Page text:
Feeders, Earths & Cables
In his first regular column on aerials for RadioUser, Keith Rawlings provides in-depth guidance to standing wave ratios
In his first regular column on aerials for RadioUser, Keith Rawlings provides in-depth guidance to standing wave ratios and advises on the various feeders, lines and cables available for aerial construction.
Welcome back to Aerials Now! In my pilot-article for this new column last month (RadioUser, June 2018: 8-11), I discussed some basic terms such as impedance and matching. This time around, I wish to look a little more at issues such as standing wave ratios and losses on feeder cables.
If the impedance of an aerial does not match that of the feeder – or of the radio it is connected to – this will lead to a mismatch. In the case of reception, power from the aerial will not fully reach the input of a receiver.
The term for this situation is standing waves and it is measured by a parameter called Voltage Standing Wave Ratio (VSWR). Put very simply, if we have an VSWR of 1.5:1 on our system, then 4% of the power is reflected. At a ratio of 2:1, just over 11% will be reflected; at a ratio of 3:1, some 25% will be reflected.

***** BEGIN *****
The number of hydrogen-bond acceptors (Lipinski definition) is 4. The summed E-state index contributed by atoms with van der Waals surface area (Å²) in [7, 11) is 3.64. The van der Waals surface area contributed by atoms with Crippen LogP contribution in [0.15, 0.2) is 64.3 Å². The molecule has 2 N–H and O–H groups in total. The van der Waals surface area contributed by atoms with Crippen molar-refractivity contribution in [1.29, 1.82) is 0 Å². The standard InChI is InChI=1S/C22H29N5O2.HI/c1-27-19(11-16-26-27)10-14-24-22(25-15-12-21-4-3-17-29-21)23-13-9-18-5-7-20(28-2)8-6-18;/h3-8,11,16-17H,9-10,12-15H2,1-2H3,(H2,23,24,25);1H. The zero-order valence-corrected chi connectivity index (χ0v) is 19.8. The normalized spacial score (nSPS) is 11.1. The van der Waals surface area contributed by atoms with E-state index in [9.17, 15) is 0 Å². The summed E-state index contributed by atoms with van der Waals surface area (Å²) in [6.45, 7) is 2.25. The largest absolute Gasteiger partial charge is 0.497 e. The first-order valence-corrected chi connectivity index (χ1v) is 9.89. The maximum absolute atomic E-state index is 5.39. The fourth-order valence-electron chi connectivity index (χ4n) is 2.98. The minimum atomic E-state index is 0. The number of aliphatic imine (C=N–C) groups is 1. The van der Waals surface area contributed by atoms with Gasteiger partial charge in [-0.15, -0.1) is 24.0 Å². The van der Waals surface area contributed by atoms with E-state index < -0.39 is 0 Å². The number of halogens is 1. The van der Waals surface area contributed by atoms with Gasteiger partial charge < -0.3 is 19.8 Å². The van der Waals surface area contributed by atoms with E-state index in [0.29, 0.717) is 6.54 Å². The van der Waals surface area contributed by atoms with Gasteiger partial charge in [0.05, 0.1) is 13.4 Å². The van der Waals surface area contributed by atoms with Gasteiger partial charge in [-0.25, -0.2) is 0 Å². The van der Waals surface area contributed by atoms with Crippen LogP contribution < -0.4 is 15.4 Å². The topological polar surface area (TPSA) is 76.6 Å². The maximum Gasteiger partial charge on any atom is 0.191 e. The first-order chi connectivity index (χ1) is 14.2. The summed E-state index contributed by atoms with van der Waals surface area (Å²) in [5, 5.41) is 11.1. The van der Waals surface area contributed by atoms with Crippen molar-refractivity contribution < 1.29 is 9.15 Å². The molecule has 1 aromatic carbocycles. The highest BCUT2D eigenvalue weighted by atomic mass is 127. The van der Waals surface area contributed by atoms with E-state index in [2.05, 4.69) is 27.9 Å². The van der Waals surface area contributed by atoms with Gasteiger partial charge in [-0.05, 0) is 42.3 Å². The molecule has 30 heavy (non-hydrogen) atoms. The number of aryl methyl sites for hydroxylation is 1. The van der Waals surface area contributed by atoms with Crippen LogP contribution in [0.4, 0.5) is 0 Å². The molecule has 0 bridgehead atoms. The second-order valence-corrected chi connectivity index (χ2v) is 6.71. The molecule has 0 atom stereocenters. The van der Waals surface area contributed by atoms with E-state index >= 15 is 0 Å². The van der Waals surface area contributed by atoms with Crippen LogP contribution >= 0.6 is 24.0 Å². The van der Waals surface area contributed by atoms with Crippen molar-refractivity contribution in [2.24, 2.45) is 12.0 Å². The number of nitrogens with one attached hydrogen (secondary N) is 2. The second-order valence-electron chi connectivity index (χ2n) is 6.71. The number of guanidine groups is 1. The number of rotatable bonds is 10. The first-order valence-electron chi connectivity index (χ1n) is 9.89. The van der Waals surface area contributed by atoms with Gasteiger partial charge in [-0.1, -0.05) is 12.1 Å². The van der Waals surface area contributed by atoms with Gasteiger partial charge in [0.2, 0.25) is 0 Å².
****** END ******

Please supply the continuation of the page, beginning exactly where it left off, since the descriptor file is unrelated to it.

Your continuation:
That part of any system that transfers the signal from the aerial to the radio is termed the feeder. Commonly-found examples are (but not limited to) coaxial cable, open wire line, ribbon feeder and twin line.
The photograph in Fig. 1 illustrates some examples of feeder alternatives.
From left to right, you can see the following:
- A 75Ω twin line
- Two types of 300Ω ribbon feeder
- A 300Ω slotted ribbon cable
- A 450Ω slotted ribbon cable
- A cheap RG58 coaxial cable
- RG95 75Ω coaxial cable
- 75Ω PTFE TV coax with very thin braid
- 75Ω double-screened TV coax
The open wire line, ribbon feeder and twin line feeders tend to be used at HF frequencies, while coaxial cable finds uses from HF to UHF (and sometimes higher).
The more common types of coaxial cable encountered by RadioUser readers can be found with impedances of 50 and 75Ω but be aware other values can be found, such as 95 and 125Ω.
While coaxial cable is very convenient to use, it carries a penalty and that can be signal loss. For a given cable, the longer the run, and the higher the frequency, the greater the loss.
Looking at specifications, if cable such as RG58 is used for a 1090MHz Mode-S aerial, with a run of 50ft, then you can expect to lose around some 11 to 12dB (about two S-points).
At 10MHz, this same run of cable would typically exhibit a mere 0.7dB loss.
If using RG213 at 1090MHz, you can expect to lose approximately 4dB.
This is a great improvement but still more than half the signal.
You should avoid cheap coaxial cable, as this can be a false economy. This type of cable can be lossy. Very often, the screening is of poor quality, which can lead to signal leakage and interference.